Tuesday, 16 July 2013

When more is not better

Bharatanatyam Today 

By G. Sundari

It is heartening to note the improvement in the movements of dancers, the near perfection they often achieve. The tendency to exhibit creativity by staging long sancharis, teermanams and solkattus is however not so enjoyable. Anything  overdone loses its charm. True, stage space should be used, but not by wandering aimlessly all over. Such restraint can be observed even in the sarpa nadai. There must be limited use of single hand movements. While following the same kalapramanam from start to finish can get boring, variations in this aspect can help to hold the interest of the audience.

Dancers often wear costumes which clash with the colour of the backdrop and the sidewings. There is also a tendency to overdo the make-up. Applying make-up is an art in itself and must be used to suit each dancer. Nothing enhances the beauty of the Indian face
like red kumkumam. Modern line drawings on the forehead are best avoided. Very thin eyebrows make the face look placid.

Abhinaya, especially to songs on gods and goddesses, and those with a spiritual message, cannot be mundane. The expression should convey the divinity in the portrayal. Children should not be made to dance for songs of sringara as they do not understand its import at a tender age. They can be taught bhakti songs as well as compositions on child Krishna, Muruga and the like, in playful mood.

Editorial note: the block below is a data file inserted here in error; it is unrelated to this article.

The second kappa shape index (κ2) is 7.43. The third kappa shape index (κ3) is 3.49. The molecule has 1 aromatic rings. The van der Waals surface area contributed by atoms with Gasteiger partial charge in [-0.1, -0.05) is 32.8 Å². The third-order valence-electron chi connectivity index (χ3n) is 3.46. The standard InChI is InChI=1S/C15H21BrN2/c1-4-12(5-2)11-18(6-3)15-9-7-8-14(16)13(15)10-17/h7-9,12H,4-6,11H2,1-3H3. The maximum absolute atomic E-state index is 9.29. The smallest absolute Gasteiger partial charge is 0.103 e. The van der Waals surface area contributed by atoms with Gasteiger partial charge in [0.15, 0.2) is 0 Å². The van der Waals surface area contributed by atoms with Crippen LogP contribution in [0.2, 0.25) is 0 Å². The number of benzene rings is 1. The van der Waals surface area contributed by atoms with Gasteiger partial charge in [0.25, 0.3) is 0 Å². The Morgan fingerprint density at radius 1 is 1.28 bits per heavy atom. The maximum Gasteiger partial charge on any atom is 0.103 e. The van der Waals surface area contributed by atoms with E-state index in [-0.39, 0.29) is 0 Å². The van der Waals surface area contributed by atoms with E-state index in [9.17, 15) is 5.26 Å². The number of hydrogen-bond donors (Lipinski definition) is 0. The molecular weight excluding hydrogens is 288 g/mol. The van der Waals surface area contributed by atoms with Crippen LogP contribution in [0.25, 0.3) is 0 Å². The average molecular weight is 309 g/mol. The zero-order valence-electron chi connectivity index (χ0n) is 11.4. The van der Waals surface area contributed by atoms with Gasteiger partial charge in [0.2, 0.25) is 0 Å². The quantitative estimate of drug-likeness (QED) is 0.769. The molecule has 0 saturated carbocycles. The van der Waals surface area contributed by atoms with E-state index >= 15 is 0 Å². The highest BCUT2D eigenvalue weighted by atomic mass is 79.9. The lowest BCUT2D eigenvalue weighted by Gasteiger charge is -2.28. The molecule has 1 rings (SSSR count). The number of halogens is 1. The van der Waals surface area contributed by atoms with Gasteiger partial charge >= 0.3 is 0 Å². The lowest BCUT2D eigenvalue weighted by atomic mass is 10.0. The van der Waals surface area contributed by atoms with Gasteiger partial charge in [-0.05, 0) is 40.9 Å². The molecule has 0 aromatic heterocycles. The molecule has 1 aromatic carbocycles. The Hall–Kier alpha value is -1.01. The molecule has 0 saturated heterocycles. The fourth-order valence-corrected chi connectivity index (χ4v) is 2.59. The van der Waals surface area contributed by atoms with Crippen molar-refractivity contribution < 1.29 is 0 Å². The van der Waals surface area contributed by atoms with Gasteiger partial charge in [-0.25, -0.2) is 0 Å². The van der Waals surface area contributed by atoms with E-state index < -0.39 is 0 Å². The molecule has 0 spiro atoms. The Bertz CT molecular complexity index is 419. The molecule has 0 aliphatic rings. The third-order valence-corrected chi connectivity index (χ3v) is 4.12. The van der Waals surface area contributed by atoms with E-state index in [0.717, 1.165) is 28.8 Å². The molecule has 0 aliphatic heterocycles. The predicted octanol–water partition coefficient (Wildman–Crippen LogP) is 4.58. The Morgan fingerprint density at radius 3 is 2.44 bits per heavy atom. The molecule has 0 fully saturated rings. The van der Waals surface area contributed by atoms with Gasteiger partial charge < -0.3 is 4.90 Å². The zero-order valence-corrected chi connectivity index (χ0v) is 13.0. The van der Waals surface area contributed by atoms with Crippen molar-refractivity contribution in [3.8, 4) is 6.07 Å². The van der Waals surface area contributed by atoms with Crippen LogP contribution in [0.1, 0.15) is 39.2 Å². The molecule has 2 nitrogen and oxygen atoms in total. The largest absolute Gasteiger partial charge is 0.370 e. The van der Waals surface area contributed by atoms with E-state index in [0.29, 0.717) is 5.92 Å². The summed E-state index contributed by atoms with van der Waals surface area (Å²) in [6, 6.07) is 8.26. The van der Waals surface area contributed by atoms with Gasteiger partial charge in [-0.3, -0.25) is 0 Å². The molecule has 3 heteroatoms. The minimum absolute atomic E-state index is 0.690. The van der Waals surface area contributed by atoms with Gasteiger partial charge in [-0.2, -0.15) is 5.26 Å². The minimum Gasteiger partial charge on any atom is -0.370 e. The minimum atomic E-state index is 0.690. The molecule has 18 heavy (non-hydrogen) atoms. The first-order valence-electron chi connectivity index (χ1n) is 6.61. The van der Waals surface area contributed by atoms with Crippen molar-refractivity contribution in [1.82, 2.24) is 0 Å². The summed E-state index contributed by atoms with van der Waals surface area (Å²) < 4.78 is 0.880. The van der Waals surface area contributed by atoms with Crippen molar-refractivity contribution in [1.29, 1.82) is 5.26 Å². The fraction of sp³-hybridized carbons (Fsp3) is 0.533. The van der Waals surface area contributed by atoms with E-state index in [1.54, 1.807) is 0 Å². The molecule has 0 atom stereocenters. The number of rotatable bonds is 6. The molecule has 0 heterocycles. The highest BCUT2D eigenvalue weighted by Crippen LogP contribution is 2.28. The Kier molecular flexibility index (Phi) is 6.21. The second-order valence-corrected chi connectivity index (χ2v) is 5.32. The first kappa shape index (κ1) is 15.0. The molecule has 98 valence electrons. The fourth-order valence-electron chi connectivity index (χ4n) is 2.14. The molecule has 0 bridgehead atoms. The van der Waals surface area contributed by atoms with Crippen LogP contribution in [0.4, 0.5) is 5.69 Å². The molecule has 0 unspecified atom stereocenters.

Bharatanatyam has often
been described as poetic dance, with smooth transitions between movements. Jerkiness in movements, even in the attami, mars the grace in the dance.

It is the dance and the music for it that should attract the attention of the audience, not flashy costumes, jewels, and overpowering props. Gimmicks like blowing smoke and bubbles on to the stage make for a comic spectacle.

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